K-POP White paper
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Hallyu Culture Market

K-POP is now a proper pronoun. It has become a genre that people around the world listen to by dominating Europe and the United States beyond China, Japan, and Southeast Asia. K-POP, which started in East Asia in the early 2000s, has recently been at the peak of BTS (BTS) and Black Pink. Those who swept the Billboard charts are icons of national prestige, and on the other hand, industrial forces. BTS and BLACKPINK's economic impact in an era where content has become a future media food is truly "dynamite."
According to Forbes, a globally influential U.S. media company, BTS is considered a celebrity with a GDP generation effect of $4.65 billion (5.18 trillion won). This is 0.2 percent of Korea's GDP last year, which is equivalent to sales of most large companies. The Korea Culture and Tourism Institute under the Ministry of Culture, Sports and Tourism estimated that BTS' new song "Dynamite" would reach 1.7 trillion won in economic value when it topped the Billboard charts. The figure is the sum of direct and indirect added values such as sales of related products as well as profits from music sales. It is estimated that the job creation effect will also reach 8,000 people.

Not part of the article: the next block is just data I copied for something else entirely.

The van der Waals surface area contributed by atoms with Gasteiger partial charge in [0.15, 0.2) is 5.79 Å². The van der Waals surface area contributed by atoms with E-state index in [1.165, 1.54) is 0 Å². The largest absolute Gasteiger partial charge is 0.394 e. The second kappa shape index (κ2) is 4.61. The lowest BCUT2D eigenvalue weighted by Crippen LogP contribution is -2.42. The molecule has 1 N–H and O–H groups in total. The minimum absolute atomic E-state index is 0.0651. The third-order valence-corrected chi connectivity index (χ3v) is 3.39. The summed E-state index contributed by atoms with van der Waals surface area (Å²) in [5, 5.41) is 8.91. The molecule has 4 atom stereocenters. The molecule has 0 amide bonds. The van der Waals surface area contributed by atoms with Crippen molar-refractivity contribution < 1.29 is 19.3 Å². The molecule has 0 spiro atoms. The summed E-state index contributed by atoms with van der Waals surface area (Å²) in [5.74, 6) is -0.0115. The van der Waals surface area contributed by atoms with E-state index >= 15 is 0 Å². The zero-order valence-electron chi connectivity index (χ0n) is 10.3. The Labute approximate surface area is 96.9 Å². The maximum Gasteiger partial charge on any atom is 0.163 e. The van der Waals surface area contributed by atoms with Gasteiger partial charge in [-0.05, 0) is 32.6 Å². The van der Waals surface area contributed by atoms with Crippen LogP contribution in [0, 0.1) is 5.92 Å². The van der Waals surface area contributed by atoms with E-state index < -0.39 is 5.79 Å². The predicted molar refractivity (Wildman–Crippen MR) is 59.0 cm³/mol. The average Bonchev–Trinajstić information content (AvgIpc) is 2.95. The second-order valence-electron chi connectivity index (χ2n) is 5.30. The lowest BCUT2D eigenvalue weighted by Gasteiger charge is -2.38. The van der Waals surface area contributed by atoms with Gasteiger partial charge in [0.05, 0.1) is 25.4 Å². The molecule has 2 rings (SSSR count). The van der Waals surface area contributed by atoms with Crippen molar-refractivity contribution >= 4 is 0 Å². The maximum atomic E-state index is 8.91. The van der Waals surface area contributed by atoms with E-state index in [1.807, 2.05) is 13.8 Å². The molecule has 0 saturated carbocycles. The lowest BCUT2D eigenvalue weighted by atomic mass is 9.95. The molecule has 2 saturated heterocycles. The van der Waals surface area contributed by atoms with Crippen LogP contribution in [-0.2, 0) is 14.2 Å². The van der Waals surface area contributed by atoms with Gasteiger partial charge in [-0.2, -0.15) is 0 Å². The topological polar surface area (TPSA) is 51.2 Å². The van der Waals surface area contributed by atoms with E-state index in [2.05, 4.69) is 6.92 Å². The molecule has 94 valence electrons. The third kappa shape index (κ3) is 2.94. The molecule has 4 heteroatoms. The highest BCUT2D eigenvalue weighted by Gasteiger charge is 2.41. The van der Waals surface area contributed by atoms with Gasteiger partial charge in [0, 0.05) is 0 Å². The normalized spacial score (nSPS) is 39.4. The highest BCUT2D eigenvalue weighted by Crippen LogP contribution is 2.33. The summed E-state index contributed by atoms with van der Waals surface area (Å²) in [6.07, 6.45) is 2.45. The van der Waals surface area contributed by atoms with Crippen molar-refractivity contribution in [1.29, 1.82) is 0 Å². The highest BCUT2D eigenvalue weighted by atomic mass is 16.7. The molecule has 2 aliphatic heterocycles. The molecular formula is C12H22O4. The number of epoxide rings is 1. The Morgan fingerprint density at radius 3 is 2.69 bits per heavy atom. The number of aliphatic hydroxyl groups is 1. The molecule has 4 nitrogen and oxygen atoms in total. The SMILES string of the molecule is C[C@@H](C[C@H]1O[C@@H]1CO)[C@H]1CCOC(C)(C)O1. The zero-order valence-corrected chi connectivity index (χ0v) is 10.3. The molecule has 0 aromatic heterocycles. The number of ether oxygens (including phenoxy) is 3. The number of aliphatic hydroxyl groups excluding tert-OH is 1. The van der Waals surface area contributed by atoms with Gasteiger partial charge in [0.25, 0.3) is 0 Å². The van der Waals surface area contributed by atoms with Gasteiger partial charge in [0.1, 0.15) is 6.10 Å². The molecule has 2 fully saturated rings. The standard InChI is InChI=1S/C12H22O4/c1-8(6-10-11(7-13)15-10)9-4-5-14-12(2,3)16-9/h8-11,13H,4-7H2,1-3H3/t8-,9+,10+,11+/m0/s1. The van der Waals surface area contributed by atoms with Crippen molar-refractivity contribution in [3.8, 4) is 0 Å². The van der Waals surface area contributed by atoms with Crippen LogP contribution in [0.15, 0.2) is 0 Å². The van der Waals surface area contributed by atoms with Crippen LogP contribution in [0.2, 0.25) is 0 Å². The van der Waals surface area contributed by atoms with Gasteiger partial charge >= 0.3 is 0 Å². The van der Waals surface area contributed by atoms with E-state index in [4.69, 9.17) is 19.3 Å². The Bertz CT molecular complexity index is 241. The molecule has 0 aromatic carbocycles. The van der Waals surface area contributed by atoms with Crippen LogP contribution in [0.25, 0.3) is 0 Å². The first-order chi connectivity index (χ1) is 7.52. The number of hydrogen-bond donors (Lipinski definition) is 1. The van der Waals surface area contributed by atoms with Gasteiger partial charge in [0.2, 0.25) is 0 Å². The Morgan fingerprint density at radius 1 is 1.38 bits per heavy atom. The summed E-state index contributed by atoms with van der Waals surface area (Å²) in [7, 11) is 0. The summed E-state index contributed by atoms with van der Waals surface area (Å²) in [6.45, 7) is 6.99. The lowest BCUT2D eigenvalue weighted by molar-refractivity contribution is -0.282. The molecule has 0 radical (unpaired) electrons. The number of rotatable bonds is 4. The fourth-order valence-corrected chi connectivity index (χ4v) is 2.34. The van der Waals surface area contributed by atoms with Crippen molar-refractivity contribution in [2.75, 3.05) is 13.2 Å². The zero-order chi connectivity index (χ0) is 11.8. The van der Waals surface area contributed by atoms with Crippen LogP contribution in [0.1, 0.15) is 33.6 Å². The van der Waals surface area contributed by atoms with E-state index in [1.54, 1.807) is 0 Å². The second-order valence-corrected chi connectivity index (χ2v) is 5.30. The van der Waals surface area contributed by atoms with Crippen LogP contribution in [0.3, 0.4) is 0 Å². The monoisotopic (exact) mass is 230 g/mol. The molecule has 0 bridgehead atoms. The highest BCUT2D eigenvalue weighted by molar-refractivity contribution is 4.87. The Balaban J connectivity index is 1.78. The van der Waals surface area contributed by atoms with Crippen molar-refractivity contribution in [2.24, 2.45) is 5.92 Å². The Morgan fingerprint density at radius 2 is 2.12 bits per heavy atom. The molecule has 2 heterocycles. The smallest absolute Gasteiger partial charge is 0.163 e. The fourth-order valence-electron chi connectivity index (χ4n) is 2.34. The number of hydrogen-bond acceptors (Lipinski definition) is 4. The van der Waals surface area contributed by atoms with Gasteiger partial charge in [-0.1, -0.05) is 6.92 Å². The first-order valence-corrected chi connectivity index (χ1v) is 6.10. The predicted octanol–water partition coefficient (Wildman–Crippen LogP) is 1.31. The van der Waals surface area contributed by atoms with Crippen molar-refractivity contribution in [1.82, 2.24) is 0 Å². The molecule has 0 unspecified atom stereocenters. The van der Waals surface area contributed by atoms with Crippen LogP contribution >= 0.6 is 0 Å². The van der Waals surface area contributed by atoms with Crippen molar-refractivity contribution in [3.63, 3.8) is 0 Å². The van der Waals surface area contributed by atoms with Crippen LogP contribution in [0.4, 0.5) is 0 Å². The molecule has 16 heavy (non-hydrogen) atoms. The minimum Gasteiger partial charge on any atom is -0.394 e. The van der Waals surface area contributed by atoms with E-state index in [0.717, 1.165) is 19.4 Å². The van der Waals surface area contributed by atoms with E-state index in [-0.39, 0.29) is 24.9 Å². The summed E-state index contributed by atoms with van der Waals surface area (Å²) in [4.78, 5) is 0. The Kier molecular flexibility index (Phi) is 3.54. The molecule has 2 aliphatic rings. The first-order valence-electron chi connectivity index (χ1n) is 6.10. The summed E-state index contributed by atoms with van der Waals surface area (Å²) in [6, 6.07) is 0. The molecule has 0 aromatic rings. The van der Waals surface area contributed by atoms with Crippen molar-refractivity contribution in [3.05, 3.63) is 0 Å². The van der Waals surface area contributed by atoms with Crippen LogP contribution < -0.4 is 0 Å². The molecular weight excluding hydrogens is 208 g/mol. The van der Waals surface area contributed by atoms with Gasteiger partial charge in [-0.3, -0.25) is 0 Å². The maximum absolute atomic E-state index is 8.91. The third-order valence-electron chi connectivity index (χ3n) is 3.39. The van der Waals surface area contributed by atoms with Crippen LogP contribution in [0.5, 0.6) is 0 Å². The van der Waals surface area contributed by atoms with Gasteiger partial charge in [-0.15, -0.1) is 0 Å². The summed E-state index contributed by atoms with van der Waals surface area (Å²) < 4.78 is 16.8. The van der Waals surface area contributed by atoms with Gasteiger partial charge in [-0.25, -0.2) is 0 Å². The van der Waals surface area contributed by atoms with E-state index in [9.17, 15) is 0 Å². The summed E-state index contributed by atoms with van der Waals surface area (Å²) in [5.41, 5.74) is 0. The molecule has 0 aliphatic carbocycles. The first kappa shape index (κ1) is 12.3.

Many people are worried about the unstable situation in the post-Corona era, but it is time for founders as innovators to seize the opportunity, and new technologies of the 4th Industrial Revolution are actively converging with content such as K-POP, opening new business opportunities.
Beyond the limits of enjoying music with hearing and vision, a new entertainment world without the boundary between real and virtual spaces is opening.
Digitalization of music 20 years ago brought about a crisis of the collapse of the domestic music market, but now it has emerged as a key IP in the Metaverse world due to digitalization and is being reevaluated.